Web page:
I want to save data associated to a timestamp (like a datalogger) along a month, in a very small memory (probably only 1024bytes). I was thinking using epoch time to save timestamp but it already take 4bytes. So I'm looking a way to save size of date or time data, idea?

EDIT: To be more accurate, the periodicity of the records will be change according the range of period (max a month): should be every 15min or each hour for example. Anyway, in this case it's a non-sense to have 'second' resolution. I though also to record a start date/time value and just a time offset for each record !

  • \$\begingroup\$ How often do you save a record with its time-stamp? \$\endgroup\$ May 21, 2016 at 10:47
  • \$\begingroup\$ How much resolution? 1 month = 2,678,400 seconds and this is a 22 bit number hence only 3 bytes are needed for 1 second resolution. \$\endgroup\$
    – Andy aka
    May 21, 2016 at 10:50
  • \$\begingroup\$ You are right both ! I just detail the process to give more informations \$\endgroup\$
    – cHab
    May 21, 2016 at 11:56

1 Answer 1


Start off by using a compact representation, a binary number of ticks for time, rather than something less efficient like an ASCII decimal string. Choose your tick to be as big as possible, to save bits.

Then, if you can guarrantee that your events occur with a specifiable maximum period between them (and if you can't, you could fix this by recording a dummy non-event if the period was about to be exceeded), then recording the deltas between events will be a simple next step. If your events are one per day, and you want to unambiguously record their occurence over one month, to the same resolution, each delta will need 5 fewer bits than the absolute time.

Each time you have to insert a dummy packing event, you introduce some inefficiency, so choose your minimum guarranteed period carefully.

Finally, if the typical occurence of your events is very non-random, you could consider coding your deltas with Huffman, or Huffman-like, coding, to further wring out that last bit of non uncertainty from them. This is where you could make your packing events less expensive, allocating fewer bits to them than to the real events.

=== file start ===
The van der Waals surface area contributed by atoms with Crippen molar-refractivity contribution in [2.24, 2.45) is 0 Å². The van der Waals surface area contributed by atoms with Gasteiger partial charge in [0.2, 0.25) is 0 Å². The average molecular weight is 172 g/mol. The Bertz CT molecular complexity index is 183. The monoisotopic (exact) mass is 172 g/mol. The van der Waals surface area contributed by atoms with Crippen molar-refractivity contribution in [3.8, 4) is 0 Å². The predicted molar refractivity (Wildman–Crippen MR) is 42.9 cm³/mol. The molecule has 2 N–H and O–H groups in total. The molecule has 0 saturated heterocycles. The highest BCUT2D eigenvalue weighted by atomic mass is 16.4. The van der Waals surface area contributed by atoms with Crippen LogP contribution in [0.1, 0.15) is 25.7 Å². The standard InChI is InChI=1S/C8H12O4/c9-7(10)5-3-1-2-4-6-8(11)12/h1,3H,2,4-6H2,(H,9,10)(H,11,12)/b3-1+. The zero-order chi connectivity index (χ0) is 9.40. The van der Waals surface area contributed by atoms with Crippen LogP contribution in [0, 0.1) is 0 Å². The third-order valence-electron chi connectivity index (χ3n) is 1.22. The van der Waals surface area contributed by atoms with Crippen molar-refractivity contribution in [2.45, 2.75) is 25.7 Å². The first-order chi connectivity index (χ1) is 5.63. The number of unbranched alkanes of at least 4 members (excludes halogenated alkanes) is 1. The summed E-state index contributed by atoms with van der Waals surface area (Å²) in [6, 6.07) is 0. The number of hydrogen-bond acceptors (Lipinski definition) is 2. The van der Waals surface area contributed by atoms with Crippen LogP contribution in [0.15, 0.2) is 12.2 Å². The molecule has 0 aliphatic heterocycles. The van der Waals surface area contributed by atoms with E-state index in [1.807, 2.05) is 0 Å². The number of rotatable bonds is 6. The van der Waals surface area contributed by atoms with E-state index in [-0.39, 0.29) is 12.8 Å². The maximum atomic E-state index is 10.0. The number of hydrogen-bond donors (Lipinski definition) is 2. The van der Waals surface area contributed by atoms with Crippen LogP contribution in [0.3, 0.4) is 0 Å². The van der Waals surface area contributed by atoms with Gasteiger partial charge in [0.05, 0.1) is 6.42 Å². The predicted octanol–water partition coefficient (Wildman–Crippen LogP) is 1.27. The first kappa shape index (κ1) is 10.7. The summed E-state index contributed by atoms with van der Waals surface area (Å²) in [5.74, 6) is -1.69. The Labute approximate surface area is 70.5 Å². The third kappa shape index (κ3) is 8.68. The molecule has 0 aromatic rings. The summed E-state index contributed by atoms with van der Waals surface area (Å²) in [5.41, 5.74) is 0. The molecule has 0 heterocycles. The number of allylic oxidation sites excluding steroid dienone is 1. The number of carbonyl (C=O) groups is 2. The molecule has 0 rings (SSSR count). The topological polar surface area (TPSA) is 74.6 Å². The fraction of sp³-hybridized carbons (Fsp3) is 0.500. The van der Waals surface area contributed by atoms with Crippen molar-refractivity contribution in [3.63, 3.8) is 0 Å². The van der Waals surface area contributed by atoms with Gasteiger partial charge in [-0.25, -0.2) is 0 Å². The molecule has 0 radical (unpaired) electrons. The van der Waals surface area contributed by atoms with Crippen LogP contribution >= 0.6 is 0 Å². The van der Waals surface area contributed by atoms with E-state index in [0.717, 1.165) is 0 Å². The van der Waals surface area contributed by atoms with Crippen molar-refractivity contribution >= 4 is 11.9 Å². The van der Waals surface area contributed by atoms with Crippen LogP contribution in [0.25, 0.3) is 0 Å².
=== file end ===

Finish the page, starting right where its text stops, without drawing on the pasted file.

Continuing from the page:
For instance, a packing event could be a single one bit. A time delta would have a leading zero and always be n bits. That is not true Huffman coding, but does a similar thing of reducing the number of bits required, depending on your choice of minimum time period. The shorter the minimum time, the smaller you can make n, but the more packing events you require. You save (n-1) bits per packing event, but suffer one extra bit per real event. Only you know what the statistics of your event arrival times is, so only you would be able to come up with an optimum choice of minimum period.

EDIT: having seen your edit

If the recording times are regular (your MCU in charge of the timing), then no time needs to be stored at all, apart from the start time. If they are nominally regular, but an outside system is delivering the measurements sometimes a minute late, sometimes 3 minutes late, and that variation matters, then just record that variation from expected, not the whole delta time

Basically, anything you can predict, you don't have to store. Work hard to predict all you can. Then save the differences, to the minimum resolution, in a compact form.

  • \$\begingroup\$ Thanks. Sure, ASCII was already banned of the equation :) The idea to record only the delta (time offset) was already in my mind, but I didn't though to use a bit counter for record the deltas as I will now exactly the occurrence... I will give a look to Huffman coding method! \$\endgroup\$
    – cHab
    May 21, 2016 at 12:09
  • \$\begingroup\$ @cHab just spotted your edit. From the fact that you asked the question, I assumed that the recording events were irregular. \$\endgroup\$
    – Neil_UK
    May 24, 2016 at 5:27

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